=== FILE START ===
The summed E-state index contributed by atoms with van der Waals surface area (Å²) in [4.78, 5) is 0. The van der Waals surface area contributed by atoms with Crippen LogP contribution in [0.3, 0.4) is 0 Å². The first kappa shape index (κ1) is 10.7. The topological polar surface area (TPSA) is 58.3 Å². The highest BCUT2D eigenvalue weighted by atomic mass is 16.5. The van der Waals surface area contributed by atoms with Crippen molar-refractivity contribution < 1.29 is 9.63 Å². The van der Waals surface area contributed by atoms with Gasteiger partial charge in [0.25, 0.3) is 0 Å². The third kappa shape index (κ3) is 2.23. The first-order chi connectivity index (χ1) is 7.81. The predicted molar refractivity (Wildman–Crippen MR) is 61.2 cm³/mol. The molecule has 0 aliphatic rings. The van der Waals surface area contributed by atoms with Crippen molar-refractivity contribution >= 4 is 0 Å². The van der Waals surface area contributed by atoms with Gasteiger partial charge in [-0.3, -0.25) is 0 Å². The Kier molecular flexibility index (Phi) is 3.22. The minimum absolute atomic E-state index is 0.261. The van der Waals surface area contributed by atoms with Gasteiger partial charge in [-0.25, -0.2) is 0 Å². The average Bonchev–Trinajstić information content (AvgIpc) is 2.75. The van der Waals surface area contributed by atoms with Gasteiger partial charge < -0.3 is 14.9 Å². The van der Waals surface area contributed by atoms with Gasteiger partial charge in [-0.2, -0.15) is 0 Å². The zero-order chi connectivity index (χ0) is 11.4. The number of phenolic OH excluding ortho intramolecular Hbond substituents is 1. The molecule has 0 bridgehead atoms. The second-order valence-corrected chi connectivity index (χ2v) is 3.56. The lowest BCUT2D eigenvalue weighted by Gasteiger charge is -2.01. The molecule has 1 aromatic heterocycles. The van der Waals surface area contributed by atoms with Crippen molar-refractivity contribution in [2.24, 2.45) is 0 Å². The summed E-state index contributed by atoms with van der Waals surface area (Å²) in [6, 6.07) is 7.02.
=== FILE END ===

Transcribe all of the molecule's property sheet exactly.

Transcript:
The summed E-state index contributed by atoms with van der Waals surface area (Å²) in [4.78, 5) is 0. The van der Waals surface area contributed by atoms with Crippen LogP contribution in [0.3, 0.4) is 0 Å². The first kappa shape index (κ1) is 10.7. The topological polar surface area (TPSA) is 58.3 Å². The highest BCUT2D eigenvalue weighted by atomic mass is 16.5. The van der Waals surface area contributed by atoms with Crippen molar-refractivity contribution < 1.29 is 9.63 Å². The van der Waals surface area contributed by atoms with Gasteiger partial charge in [0.25, 0.3) is 0 Å². The third kappa shape index (κ3) is 2.23. The first-order chi connectivity index (χ1) is 7.81. The predicted molar refractivity (Wildman–Crippen MR) is 61.2 cm³/mol. The molecule has 0 aliphatic rings. The van der Waals surface area contributed by atoms with Crippen molar-refractivity contribution >= 4 is 0 Å². The van der Waals surface area contributed by atoms with Gasteiger partial charge in [-0.3, -0.25) is 0 Å². The Kier molecular flexibility index (Phi) is 3.22. The minimum absolute atomic E-state index is 0.261. The van der Waals surface area contributed by atoms with Gasteiger partial charge in [-0.25, -0.2) is 0 Å². The average Bonchev–Trinajstić information content (AvgIpc) is 2.75. The van der Waals surface area contributed by atoms with Gasteiger partial charge < -0.3 is 14.9 Å². The van der Waals surface area contributed by atoms with Gasteiger partial charge in [-0.2, -0.15) is 0 Å². The zero-order chi connectivity index (χ0) is 11.4. The number of phenolic OH excluding ortho intramolecular Hbond substituents is 1. The molecule has 0 bridgehead atoms. The second-order valence-corrected chi connectivity index (χ2v) is 3.56. The lowest BCUT2D eigenvalue weighted by Gasteiger charge is -2.01. The molecule has 1 aromatic heterocycles. The van der Waals surface area contributed by atoms with Crippen molar-refractivity contribution in [2.24, 2.45) is 0 Å². The summed E-state index contributed by atoms with van der Waals surface area (Å²) in [6, 6.07) is 7.02.